From the Globe and Mail: Alberta’s development boom helps fossil hunters hit pay dirt.
CALGARY — On the hunt for a new quarry, an Alberta gravel company recently rumbled toward a stone outcropping not far from the oil sands north of Fort McMurray. Among the rock and dirt, workers found a curious collection of ancient implements.
Archeologists were spellbound.
The gravel company had stumbled upon a 9,000-year-old mine where the ancestors of today’s aboriginal people fashioned stone tools.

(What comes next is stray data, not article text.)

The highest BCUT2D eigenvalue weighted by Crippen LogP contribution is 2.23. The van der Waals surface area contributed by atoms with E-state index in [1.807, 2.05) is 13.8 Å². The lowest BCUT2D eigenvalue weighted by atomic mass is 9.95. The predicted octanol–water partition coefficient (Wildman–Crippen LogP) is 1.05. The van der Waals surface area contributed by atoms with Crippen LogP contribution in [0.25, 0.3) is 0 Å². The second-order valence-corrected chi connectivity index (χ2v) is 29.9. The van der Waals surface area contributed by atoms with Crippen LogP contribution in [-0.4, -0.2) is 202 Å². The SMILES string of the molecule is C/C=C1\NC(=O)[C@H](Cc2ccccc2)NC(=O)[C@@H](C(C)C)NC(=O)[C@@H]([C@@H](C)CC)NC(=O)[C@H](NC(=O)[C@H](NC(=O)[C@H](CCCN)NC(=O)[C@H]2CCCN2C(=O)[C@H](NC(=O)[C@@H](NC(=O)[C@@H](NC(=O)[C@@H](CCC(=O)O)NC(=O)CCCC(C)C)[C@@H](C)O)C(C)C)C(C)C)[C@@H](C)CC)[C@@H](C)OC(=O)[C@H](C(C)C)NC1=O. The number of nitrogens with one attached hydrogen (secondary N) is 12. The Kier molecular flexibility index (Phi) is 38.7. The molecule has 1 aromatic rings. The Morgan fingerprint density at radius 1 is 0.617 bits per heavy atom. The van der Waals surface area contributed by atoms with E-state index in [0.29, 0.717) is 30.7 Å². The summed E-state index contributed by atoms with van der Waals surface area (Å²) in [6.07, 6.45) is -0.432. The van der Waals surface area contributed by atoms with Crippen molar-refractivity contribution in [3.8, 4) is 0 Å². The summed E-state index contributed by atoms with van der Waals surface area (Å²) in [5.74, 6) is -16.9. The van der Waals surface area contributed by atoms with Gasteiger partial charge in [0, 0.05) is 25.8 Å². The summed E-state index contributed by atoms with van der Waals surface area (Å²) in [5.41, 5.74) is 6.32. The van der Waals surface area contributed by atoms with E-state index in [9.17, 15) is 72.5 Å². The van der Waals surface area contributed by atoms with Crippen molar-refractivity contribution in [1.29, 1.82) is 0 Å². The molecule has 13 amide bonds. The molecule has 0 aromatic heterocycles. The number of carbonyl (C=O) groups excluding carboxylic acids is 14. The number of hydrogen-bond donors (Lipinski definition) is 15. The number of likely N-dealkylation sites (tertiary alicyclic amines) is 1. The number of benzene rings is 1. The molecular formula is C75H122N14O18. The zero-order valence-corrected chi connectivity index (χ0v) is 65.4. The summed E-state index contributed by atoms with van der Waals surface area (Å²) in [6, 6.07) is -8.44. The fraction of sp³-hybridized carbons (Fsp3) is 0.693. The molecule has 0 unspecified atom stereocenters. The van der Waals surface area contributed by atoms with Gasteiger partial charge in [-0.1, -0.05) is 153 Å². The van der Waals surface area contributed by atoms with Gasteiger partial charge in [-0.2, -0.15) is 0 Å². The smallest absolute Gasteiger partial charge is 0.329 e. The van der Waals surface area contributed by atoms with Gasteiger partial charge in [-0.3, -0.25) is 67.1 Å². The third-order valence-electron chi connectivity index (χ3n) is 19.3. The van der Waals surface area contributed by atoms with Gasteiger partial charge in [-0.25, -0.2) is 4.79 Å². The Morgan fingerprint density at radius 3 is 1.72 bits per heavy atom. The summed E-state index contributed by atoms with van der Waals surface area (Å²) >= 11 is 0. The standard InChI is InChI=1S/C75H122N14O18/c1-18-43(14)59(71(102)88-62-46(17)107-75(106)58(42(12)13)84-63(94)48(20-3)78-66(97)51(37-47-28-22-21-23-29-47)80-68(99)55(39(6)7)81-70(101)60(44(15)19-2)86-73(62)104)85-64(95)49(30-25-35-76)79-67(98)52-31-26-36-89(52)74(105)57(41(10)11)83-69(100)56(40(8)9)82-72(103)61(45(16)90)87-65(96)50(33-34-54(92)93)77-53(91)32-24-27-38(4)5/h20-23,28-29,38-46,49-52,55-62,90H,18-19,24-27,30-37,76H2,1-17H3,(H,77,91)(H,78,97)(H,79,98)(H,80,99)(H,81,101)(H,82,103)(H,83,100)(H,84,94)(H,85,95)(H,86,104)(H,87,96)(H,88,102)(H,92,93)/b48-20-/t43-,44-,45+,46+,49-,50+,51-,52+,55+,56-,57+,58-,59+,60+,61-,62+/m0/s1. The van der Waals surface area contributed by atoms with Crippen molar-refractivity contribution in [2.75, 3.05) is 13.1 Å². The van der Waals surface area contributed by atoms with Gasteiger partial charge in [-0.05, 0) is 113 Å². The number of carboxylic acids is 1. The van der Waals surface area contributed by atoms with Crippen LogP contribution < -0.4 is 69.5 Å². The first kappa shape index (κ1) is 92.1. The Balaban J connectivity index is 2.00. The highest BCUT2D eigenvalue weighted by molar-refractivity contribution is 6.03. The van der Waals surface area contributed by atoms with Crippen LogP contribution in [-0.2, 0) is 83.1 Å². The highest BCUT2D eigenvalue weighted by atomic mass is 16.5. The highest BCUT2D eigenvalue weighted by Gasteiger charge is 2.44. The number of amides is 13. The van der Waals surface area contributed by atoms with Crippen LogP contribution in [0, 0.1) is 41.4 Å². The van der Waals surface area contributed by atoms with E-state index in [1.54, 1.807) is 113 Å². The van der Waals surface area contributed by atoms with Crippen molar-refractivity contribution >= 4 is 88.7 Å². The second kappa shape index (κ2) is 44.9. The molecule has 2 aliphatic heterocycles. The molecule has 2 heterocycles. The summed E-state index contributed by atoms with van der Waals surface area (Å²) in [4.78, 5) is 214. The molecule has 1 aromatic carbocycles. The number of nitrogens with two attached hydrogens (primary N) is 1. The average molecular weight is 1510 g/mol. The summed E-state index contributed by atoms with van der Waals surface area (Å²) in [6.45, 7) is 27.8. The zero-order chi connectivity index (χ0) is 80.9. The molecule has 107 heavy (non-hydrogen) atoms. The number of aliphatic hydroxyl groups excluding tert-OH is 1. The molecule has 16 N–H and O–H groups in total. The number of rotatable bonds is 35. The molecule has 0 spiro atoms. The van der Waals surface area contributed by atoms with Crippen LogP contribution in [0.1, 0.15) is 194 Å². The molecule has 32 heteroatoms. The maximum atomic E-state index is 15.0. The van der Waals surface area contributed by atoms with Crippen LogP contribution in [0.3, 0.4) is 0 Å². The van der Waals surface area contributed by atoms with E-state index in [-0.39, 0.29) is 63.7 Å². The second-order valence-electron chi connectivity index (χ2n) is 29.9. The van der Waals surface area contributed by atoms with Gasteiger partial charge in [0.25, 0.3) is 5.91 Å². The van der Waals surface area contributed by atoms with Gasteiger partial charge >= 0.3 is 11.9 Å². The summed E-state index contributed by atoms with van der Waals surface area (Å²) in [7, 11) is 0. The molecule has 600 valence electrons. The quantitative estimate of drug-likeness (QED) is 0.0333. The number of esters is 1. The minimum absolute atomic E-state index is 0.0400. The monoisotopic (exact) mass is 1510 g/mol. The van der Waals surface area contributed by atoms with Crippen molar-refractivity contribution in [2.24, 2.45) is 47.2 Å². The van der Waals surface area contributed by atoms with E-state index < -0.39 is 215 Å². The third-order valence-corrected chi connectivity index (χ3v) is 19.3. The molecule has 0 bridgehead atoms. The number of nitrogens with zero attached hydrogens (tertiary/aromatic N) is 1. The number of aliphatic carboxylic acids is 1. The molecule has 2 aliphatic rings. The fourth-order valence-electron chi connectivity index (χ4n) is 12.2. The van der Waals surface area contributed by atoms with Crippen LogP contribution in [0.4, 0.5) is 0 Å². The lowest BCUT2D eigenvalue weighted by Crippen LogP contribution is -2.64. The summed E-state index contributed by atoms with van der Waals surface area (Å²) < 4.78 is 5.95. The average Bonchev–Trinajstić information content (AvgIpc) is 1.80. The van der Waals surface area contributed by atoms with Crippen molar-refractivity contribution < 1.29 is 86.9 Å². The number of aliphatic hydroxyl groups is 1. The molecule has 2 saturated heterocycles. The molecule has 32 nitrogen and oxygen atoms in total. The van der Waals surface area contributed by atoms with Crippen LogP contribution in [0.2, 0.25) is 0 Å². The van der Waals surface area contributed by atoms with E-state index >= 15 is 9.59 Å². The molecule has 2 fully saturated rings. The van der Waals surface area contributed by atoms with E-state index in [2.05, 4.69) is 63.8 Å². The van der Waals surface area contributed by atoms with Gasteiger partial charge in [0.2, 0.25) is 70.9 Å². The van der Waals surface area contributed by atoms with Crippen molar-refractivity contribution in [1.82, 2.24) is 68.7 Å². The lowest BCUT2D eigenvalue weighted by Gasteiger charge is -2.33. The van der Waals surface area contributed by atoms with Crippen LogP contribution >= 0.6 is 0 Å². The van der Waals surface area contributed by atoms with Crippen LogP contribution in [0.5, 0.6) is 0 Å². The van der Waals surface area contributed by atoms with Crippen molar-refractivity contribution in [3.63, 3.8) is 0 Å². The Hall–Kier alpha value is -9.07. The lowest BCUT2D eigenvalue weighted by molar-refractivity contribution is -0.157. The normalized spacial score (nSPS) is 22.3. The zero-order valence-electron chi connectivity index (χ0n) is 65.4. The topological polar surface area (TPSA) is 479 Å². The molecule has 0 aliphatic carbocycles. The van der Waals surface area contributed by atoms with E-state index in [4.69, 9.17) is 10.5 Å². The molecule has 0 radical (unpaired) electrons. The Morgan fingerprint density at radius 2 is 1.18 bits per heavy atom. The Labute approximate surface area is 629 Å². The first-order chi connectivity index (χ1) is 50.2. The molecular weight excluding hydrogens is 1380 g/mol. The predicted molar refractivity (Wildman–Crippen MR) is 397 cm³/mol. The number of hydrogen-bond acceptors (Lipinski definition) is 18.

"This turned out to be a very significant find," said David Link, who is in charge of monitoring historical sites across the province. "It’s really kind of cool."
Throw enough shovels into the ground in Alberta and you’re apt to hit oil or gas. But the energy-fuelled development boom that has swept the province in recent years has also spawned a bonanza for fossil hunters and historians.
A motherlode of artifacts is being unearthed in Alberta in places slated for subdivisions, roads, pipelines, mines and wells.
Fossils and bones from the dinosaur era have turned up. So has evidence of other prehistoric creatures and plants.
Previously unknown sites used by early humans are also being uncovered.
"Every year is a record-breaking year," said [continue]